First, select if you want to go on a day excursion or go on a multi-day adventure. The basic campsite at Stanford House Hostel in Boston is a beautiful spot to stay if you’re going on a multi-day excursion and want to remain in nature. See the camping section below.

2. Can you cover the whole river?

Determine how much of the river you can cover in the time you’ve set up. We averaged 3 to 4 river miles per hour on my two-day expedition, but your pace may vary depending on your aptitude and the intensity of the current.

3. Where are you going to put in and take out?

Only a few spots along the river are accessible. This map (LINK) may help you plan the start and finish places for each leg of your journey. You may also wish to visit these locations before your journey to ensure that you won’t be surprised (blocked entrances, fallen trees, etc.).

4. What happened to the (damned) dams?

The Cuyahoga now runs much more freely than it did before. Two dams near Akron were demolished in 2013, and there are plans to remove a couple more. However, you’ll have to portage over multiple impoundments, including those near Kent, Cuyahoga Falls, Peninsula, and Brecksville.

As you paddle, warning signs put on overpasses above the river will alert you to each of these dams. However, you should be aware of their location ahead of time in case you miss the signs. The dams at Cuyahoga Falls and Brecksville are particularly dangerous.

5. How will your kayaks be transported to and from the river?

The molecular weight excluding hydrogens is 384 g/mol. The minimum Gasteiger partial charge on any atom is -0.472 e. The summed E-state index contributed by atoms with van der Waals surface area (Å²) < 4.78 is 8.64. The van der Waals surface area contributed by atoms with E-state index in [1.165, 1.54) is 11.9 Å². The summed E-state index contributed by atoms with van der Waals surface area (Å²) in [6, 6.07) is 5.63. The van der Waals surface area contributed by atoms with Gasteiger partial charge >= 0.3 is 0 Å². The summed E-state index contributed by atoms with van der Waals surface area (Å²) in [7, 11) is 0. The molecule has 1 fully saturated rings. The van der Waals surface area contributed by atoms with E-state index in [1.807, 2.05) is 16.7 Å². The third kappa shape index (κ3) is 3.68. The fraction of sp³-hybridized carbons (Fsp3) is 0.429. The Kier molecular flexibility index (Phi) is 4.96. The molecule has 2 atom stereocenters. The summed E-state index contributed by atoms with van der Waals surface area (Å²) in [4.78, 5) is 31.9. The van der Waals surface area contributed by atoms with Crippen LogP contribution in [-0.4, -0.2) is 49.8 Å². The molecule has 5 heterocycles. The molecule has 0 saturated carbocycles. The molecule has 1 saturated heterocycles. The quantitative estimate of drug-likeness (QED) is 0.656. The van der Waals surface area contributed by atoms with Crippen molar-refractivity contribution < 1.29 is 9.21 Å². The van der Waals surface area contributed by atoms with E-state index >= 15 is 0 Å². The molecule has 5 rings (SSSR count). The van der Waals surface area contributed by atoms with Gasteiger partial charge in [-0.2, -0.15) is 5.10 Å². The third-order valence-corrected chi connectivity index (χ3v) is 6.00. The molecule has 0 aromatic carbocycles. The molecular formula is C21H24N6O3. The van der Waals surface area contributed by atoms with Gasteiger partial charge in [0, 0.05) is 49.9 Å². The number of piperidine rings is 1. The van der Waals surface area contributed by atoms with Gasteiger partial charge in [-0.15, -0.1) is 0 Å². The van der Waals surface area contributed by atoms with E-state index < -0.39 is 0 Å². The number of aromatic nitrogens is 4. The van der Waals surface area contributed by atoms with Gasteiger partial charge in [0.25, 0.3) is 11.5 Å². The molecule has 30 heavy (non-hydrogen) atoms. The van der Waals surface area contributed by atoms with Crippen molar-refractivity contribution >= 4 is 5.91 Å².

You’ll also need to consider how you’ll get your kayaks to and from the river. For our group of seven paddlers, we hired a U-Haul, but if you’re a smaller group, you may be able to put your boats in a car or van. If you’re planning a multi-day vacation, you’ll need to consider where you’ll store your kayaks overnight.

6. Gather a group of pals and several kayaks.

You should never (ever) kayak by yourself. So, get up some family or friends and go. Ascertain that at least one member of the party has kayaking expertise so that he or she may take the lead and scout ahead for any hazards. Need to rent kayaks since you don’t have any? Check out these resources.

7. Gather supplies and equipment.

Kayaking does not need a lot of pricey gear, but it does require some basic gear, food, and water. A complete list may be found at the bottom of this page.

What are the best place to go ahead with Cuyahoga River kayaking?

The portions of the river are similar to chapters in a book. Each section is unique, shifting between fast-paced action and peaceful lulls. They provide a coherent tale, moving from a chaotic, natural beginning to a soaring metropolitan finale. Here are the best places that you can select for kayaking.

1. Cuyahoga Falls to Kent

The river twists and swirls through downtown Kent, the water slipping and sliding along at a quick pace. It broadens as the stream slows about north of town. Between here until the approach to Cuyahoga Falls, when the river quickens again, you’ll paddle continuously.